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Finding Bolts for Your Electric Dryer Power Cord, Wiring a 3-Prong Dryer Receptacle and Wiring GFCI Receptacles

June 29, 2010

DIY Electrical Wiring Help Angila Adams asks:
I have a really big problem; I have a Signature 2000 Dryer by Norge! I was going to change the power cord to a four prong but, can’t cause I lost the bolts for the wires! I’ve bought all different size bolts and can’t find the right size and just wondering if you can help me with that. I would be very thankful cause I got some clothes I would like to dry at home instead of a dang laundry mat lol.

Answer:
You have a few options here. I’m guessing that you dropped the bolts down inside of the dryer. So, you could take apart the dryer and retrieve the bolts. This is very easy to do. First, unplug your dryer. The top of the dryer lifts up and is typically hinged on the backside. A flat blade screwdriver works well to lift the top up. Now you will need to remove the front panel with the door. This is usually held in place with 2 sheet metal screws. The screws are on each side, near the top of the panel and on the inside. After you remove the front panel, you need to remove the drum. This typically pulls forward; be careful not to break the belt wrapped around the drum. The screws should be on the bottom. If there is lint or dust in the bottom of your dryer, then this is a great time to clean the inside of your dryer.

Another option is to look in your local yellow pages book for “Appliance Service and Repair”. Hopefully, someone local has the bolts in stock. If not, then there is always the internet. I recommend Appliance Parts Pros. I live in a rural area and our local appliance parts stores never seem to have the part which I’m looking for. I’ve used Appliance Parts Pros several times and they have always provided a great service.

 

Ed asks:
What about hooking up a 4 wire supply cord from the electric box to a 3 prong (old style) receptacle? The black and red (hot) wires and the white wire (neutral) all go into the receptacle. But what about the bare copper wire? It’s obviously a ground wire, so can I just attach it to the metal case of the receptacle?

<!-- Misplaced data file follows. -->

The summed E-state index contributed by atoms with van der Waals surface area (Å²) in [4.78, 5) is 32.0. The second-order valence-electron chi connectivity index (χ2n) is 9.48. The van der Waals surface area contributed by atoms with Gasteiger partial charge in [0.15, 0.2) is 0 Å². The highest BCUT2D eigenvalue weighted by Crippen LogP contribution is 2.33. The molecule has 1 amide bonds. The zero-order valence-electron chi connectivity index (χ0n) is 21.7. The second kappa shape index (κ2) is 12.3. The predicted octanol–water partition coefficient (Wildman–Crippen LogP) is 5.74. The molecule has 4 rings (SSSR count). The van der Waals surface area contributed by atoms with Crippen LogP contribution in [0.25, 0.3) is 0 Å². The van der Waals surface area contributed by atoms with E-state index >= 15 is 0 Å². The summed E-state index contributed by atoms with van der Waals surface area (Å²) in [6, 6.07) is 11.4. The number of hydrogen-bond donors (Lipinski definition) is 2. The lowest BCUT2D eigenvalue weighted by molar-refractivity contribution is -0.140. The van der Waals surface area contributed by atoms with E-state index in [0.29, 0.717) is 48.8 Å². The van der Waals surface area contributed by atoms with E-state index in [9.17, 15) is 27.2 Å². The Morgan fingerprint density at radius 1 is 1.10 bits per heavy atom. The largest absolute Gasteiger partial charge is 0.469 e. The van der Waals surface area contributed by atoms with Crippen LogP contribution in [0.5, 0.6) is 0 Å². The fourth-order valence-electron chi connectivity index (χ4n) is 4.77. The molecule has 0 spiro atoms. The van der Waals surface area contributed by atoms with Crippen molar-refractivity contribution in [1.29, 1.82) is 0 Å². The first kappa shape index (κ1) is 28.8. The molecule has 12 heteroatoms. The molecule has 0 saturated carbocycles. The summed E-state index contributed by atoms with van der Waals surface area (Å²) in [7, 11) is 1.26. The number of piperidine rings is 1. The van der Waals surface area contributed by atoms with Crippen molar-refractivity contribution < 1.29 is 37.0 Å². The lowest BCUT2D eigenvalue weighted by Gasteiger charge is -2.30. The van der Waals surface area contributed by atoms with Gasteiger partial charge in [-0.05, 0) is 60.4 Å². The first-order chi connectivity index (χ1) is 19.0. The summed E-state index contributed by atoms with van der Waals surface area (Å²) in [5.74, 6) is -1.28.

Answer:
Yes. You are required to bond all metallic parts. This includes the metal case of the receptacle.

 

Kenny asks:
I have a 20 AMP breaker with 12-2 wire for my first floor kitchen where there are 2 wires attached to it. One wire goes to an outlet on the kitchen counter that I have a GFCI on by itself. The other wire goes to 2 outlets in the same double box. I have installed 2 GFCI outlets in the box wired correctly I believe. The wire coming from the breaker is on the line side of the first GFCI and the second GFCI with a jumper going from the line to the Load side of the first GFCI. Will this cause a problem? They seem to work fine as I have plugged lights into both in the double box and they stay lit and do not blow the GFCI. Will the single GFCI in the box by itself protect the other outlets in the double box due to them being attached at the Breaker? I do not mind it being overkill if that is all it is, due to it being an rental apartment.

Answer:
The first GFCI will NOT protect the others through the circuit breaker.

You do not need the second GFCI in the double gang box. You can use a regular duplex receptacle here as it will be protected by the GFCI. If you elect to keep the second GFCI in the double gang box, then you may change the terminations on the first GFCI to the line side instead of the load side.

 

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